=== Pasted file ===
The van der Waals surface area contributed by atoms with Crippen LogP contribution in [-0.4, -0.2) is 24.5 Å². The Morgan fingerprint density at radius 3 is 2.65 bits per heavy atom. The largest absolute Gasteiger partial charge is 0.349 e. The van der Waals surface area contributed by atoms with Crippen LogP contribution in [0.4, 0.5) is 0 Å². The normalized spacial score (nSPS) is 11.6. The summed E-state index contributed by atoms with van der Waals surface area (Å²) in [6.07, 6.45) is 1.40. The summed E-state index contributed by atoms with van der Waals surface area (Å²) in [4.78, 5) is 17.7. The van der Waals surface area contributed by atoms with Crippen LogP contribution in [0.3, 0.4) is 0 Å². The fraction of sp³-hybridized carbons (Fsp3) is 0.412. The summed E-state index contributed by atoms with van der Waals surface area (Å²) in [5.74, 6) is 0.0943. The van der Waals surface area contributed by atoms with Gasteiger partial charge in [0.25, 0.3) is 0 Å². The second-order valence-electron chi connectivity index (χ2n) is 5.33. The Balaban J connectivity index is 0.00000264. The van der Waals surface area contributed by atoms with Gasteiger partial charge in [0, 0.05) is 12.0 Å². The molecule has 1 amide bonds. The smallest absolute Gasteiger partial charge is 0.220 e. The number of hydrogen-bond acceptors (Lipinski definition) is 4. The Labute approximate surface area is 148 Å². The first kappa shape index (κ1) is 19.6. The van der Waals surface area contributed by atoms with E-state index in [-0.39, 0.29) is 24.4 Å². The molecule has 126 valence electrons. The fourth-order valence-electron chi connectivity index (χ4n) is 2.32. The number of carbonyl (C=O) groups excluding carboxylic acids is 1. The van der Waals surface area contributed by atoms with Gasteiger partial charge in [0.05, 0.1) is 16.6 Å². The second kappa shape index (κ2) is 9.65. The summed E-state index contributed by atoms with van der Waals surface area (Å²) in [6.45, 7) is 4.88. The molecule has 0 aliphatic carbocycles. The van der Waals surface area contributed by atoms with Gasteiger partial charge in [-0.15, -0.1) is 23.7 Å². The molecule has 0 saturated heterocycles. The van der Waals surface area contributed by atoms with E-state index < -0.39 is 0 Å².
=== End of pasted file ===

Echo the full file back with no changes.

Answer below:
The van der Waals surface area contributed by atoms with Crippen LogP contribution in [-0.4, -0.2) is 24.5 Å². The Morgan fingerprint density at radius 3 is 2.65 bits per heavy atom. The largest absolute Gasteiger partial charge is 0.349 e. The van der Waals surface area contributed by atoms with Crippen LogP contribution in [0.4, 0.5) is 0 Å². The normalized spacial score (nSPS) is 11.6. The summed E-state index contributed by atoms with van der Waals surface area (Å²) in [6.07, 6.45) is 1.40. The summed E-state index contributed by atoms with van der Waals surface area (Å²) in [4.78, 5) is 17.7. The van der Waals surface area contributed by atoms with Crippen LogP contribution in [0.3, 0.4) is 0 Å². The fraction of sp³-hybridized carbons (Fsp3) is 0.412. The summed E-state index contributed by atoms with van der Waals surface area (Å²) in [5.74, 6) is 0.0943. The van der Waals surface area contributed by atoms with Gasteiger partial charge in [0.25, 0.3) is 0 Å². The second-order valence-electron chi connectivity index (χ2n) is 5.33. The Balaban J connectivity index is 0.00000264. The van der Waals surface area contributed by atoms with Gasteiger partial charge in [0, 0.05) is 12.0 Å². The molecule has 1 amide bonds. The smallest absolute Gasteiger partial charge is 0.220 e. The number of hydrogen-bond acceptors (Lipinski definition) is 4. The Labute approximate surface area is 148 Å². The first kappa shape index (κ1) is 19.6. The van der Waals surface area contributed by atoms with E-state index in [-0.39, 0.29) is 24.4 Å². The molecule has 126 valence electrons. The fourth-order valence-electron chi connectivity index (χ4n) is 2.32. The number of carbonyl (C=O) groups excluding carboxylic acids is 1. The van der Waals surface area contributed by atoms with Gasteiger partial charge in [0.05, 0.1) is 16.6 Å². The second kappa shape index (κ2) is 9.65. The summed E-state index contributed by atoms with van der Waals surface area (Å²) in [6.45, 7) is 4.88. The molecule has 0 aliphatic carbocycles. The van der Waals surface area contributed by atoms with Gasteiger partial charge in [-0.15, -0.1) is 23.7 Å². The molecule has 0 saturated heterocycles. The van der Waals surface area contributed by atoms with E-state index < -0.39 is 0 Å².